Letters to the editor
Ron Landmann wrote about “criminals” he and others “sent to Washington, D.C.,” and singled out [Sen.] “Harry Reid” and his “criminal friends.”
It serves no useful purpose to broadly characterize legislators as “criminals.”
However, if Mr. Landmann has secret information of criminal conduct by Sen. Reid, he should make it available to Gregory A. Brower, who is the U. S. Attorney for the District of Nevada.
Mr. Landmann also wrote about an “$850 billion ‘stimulus package,'” and said that amounted to “$277,826 for every man, woman and child in the U.S.” Further, Mr. Landmann wanted his “money back.”
I suppose the suggestion here is he has paid that amount in taxes at some point, and wants it all returned; he would therefore receive a free ride for all the government services during the years he paid “$278,826” in taxes.
But, perhaps the most injurious aspect of his view in not merely one of “entitlement,” but bad math ” for the perception it creates.
The discussed “stimulus package” is not $85 trillion as Mr. Landmann’s math translates but $850 billion; that translates to about $2,800 per individual.
That is still a princely sum. But, in the dialogue of what government is doing right or wrong, all we need to begin with is, as Sgt. Friday used to say, “Just the facts, ma’am.”
It would appear that Nevada’s governor and lieutenant governor continue to live by their own rules and not those established by and for the people, as illustrated in the articles regarding the governor appointing Kirk Montero as the director of the Nevada Commission on Tourism.
The press secretary’s explanation for departing from state law (“the post is to be filled following a search by the board,”) was because it was “important” to fill the $117,000 a year post “as soon as possible … It got to the point where action had to be taken.” (The ends justify the means?)
NCOT Chairman Krolicki acknowledged that his commission “had not sent the names of three candidates (after receiving 67 on-time applications, unlike Montero’s late application) for consideration. Does the word “dereliction” apply here?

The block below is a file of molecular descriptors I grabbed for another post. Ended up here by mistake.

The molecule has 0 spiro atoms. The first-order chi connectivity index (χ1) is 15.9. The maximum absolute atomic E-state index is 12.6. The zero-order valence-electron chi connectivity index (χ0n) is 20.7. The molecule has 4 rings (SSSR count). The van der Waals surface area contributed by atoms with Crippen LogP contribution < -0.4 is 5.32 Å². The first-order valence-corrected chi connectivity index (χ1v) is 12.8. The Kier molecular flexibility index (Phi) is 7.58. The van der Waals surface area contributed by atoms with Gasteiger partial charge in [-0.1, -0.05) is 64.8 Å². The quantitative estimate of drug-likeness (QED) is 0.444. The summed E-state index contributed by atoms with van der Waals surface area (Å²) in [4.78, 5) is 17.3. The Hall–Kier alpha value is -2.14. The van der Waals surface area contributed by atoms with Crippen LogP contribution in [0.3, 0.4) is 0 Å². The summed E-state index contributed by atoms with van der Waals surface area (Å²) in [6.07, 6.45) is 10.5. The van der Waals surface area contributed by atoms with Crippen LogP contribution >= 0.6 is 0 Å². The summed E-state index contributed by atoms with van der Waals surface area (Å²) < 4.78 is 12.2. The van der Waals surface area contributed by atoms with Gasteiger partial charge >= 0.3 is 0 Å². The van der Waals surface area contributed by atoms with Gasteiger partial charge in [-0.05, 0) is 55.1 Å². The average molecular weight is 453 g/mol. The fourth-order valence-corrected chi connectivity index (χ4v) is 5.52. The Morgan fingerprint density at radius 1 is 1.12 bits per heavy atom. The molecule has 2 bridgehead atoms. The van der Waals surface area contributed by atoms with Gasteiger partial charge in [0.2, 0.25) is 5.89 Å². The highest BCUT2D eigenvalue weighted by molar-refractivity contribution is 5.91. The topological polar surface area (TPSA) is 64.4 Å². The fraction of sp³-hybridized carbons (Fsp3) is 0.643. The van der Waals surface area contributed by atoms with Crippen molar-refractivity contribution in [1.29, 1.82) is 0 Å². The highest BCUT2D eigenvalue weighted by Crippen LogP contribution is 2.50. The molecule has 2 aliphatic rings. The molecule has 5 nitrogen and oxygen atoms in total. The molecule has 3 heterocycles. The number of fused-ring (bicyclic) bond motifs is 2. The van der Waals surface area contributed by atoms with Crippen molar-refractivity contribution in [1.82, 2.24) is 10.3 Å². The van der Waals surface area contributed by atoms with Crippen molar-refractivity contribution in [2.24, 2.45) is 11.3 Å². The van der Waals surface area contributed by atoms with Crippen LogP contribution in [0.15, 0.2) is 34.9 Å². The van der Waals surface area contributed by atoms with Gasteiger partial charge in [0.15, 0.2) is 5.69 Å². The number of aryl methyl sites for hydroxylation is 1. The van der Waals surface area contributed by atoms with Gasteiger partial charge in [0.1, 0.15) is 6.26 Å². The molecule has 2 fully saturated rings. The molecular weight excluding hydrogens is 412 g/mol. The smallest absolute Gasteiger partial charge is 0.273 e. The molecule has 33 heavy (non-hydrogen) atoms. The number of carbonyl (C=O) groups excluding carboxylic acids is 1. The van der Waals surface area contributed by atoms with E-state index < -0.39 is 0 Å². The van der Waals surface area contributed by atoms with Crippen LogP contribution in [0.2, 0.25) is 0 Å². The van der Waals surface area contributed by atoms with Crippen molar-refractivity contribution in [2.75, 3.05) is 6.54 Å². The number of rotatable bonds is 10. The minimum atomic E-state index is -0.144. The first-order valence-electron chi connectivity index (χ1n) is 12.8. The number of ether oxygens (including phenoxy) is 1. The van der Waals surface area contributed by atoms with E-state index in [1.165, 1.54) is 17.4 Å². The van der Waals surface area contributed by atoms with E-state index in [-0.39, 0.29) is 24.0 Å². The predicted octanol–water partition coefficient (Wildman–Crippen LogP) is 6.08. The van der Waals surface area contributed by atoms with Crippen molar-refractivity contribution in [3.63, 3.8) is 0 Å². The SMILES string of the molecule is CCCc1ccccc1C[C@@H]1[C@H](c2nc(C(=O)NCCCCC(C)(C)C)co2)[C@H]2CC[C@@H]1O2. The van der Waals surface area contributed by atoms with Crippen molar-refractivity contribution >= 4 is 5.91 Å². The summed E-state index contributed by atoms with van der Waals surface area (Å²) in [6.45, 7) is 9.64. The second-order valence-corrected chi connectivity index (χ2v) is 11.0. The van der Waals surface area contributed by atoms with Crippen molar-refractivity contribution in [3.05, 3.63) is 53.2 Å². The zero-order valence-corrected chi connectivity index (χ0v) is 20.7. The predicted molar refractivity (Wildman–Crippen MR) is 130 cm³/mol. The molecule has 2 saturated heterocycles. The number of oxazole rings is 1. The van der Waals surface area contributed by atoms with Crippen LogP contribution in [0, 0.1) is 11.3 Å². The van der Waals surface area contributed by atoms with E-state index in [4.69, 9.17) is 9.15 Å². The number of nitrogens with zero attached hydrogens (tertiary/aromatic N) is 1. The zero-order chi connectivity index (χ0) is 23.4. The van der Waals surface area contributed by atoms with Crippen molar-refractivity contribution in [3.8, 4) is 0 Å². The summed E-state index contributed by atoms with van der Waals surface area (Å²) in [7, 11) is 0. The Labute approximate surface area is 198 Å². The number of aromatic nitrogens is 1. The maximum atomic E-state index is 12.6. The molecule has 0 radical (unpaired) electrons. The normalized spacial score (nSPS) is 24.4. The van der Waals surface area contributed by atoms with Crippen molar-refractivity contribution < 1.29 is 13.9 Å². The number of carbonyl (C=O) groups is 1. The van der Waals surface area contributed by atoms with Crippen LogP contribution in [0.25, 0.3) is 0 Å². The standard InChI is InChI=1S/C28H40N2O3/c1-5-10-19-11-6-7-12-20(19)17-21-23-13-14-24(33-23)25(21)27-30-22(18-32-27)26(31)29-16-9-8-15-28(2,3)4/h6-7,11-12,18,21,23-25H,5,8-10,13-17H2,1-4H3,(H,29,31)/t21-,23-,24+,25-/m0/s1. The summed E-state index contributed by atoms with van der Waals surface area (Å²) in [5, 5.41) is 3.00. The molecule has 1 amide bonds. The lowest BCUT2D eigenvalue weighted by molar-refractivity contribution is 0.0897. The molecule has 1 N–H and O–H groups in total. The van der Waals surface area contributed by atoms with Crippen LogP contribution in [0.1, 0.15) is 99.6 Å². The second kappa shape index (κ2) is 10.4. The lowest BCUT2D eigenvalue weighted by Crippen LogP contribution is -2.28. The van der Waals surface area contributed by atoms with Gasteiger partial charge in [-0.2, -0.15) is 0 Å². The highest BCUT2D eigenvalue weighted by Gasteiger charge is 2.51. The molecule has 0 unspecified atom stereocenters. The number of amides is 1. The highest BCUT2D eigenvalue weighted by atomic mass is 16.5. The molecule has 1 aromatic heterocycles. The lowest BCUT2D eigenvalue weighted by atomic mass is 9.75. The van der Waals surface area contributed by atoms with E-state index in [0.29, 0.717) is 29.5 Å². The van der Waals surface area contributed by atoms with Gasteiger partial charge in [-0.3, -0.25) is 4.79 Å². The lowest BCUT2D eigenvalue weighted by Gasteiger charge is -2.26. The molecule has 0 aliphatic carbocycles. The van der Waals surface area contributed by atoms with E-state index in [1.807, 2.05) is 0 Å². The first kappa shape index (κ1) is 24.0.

Montero’s only qualifications noted are his service in the local reservations office for Reno Air and his being station manager for US Air in Reno plus his two personal references from an RV dealer and from one of NCOT’s commissioners.
Reservation managers manage the recording of bookings. They do not usually develop or advertise for those bookings. Logically, station managers are primarily responsible for on-time departures and baggage claims and, again, seldom participate in any marketing activities.
The director of tourism must be a person whose global knowledge of tourism and attitude toward the benefits that Nevada can gain with tourists must initiate new and repeat business. He or she must demonstrate energy, imagination, creativity and communications skills that can only enhance NCOT’s mission. Diminishing the importance of Nevada’s tourism while diminishing the staffing qualifications at NCOT would be disastrous.
Guy Rocha’s resignation, noted in the same newspaper, where he emphasizes that “Tourism will no longer be able to sustain state government unless people are satisfied with a government so small it can’t do very much at all,” is a precursor of the current administration’s plans for future “bailouts” by eliminating state staff workers and by combining the Economic Commission and the Tourism Commission … a sure plan for failure.